Module and Programme Catalogue

Search site

Find information on

2017/18 Undergraduate Module Catalogue

HIST2112 Jewish Communities in Medieval Europe

20 creditsClass Size: 28

Module manager: Emilia Jamroziak
Email: E.M.Jamroziak@leeds.ac.uk

Taught: Semester 1 View Timetable

Year running 2017/18

This module is approved as a discovery module

Module summary

The module explores the life of Jewish communities in medieval Europe between the fall of Rome to the early sixteenth century across Western and Eastern Europe to understand the variety of experience. It focuses on two major themes. The first is the internal life of the communities, their organisation, the role of religion, education and gender as well as economic structures. The second is the relationship with the Christian majority: its secular and ecclesiastical authorities, the problems of co-existence and persecution. The module also introduces important primary sources and helps to understand the key line of the development of the historiography.

Objectives

The objectives of this module are:
(1) To equip students with sound knowledge of the history of medieval Jewish communities in Europe (including Iberian peninsula)
(2) To encourage students to develop understanding of the place of Jewish communities in medieval Europe
(3) To encourage students to develop a sophisticated understanding of the relationship of a religious minority and the.Christian majority in the period 500-1500

Learning outcomes
On completion of this module, students should be able to demonstrate:
(1) A sound understanding of the nature of medieval Jewish communities and their development in Europe (2) A nuanced understanding of the relationship with the Christian majority (3) A strong appreciation of why and how co-existence, oppression and violence was experienced in the period 500-1500 (4) An understanding of the primary sources (including the role of archaeology) and the main lines of development of historiography.


Syllabus

This course engages students with a set of exciting and important questions about the nature of Jewish experience in medieval Europe. It seeks to explore not only the 'passive' image of victims of Christian majority, but also the 'active' autonomous life of the communities (their legal status, the role of religion, education, economic structures, gender) and the changing forms of the relationship with the Christian society and its secular and religious authorities.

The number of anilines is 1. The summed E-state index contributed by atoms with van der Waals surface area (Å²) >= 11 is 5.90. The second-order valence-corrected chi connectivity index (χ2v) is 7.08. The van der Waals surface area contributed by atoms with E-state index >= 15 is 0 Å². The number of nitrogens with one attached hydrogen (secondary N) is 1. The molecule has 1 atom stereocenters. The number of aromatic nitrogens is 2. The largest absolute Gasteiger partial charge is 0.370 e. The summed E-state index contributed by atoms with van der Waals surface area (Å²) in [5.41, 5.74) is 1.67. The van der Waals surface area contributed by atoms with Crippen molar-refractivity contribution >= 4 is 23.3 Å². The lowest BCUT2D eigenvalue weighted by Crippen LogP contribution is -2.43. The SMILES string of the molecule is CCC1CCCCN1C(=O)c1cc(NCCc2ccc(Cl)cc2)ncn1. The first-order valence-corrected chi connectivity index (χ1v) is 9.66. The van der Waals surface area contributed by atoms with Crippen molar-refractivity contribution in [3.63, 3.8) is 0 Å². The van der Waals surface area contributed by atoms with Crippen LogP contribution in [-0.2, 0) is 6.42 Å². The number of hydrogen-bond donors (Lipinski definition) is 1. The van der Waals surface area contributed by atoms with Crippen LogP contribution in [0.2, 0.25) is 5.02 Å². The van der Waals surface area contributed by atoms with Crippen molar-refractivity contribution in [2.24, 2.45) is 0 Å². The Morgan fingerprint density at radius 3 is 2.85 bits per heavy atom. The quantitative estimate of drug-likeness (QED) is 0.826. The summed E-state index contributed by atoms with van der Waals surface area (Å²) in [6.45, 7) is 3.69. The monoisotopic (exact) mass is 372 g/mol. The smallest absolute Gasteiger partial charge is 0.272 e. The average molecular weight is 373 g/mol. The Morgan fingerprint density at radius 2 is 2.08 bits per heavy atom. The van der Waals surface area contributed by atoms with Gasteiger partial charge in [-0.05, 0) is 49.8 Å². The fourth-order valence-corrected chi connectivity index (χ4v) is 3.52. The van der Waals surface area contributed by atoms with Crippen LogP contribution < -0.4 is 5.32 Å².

Teaching methods

Delivery typeNumberLength hoursStudent hours
Lecture111.009.00
Seminar91.009.00
Private study hours182.00
Total Contact hours18.00
Total hours (100hr per 10 credits)200.00

Private study

Preparatory reading for lectures and seminars.
Engaging with the work of other seminar participants.
Researching and writing essay.
Researching and writing primary source-interpretation exercise
Exam revision.

Opportunities for Formative Feedback

Performance will be assessed through two written pieces of work, one standard-length essay and a short primary source-interpretation exercise (10%).

Methods of assessment


Coursework
Assessment typeNotes% of formal assessment
Essay2,000-words due by 12.00pm on Monday of teaching week 840.00
AssignmentPrimary source interpretation exercise10.00
Total percentage (Assessment Coursework)50.00

Normally resits will be assessed by the same methodology as the first attempt, unless otherwise stated


Exams
Exam typeExam duration% of formal assessment
Standard exam (closed essays, MCQs etc)2 hr 00 mins50.00
Total percentage (Assessment Exams)50.00

Normally resits will be assessed by the same methodology as the first attempt, unless otherwise stated

Reading list

The reading list is available from the Library website

Last updated: 20/04/2017

Disclaimer

Browse Other Catalogues

Errors, omissions, failed links etc should be notified to the Catalogue Team.PROD

© Copyright Leeds 2013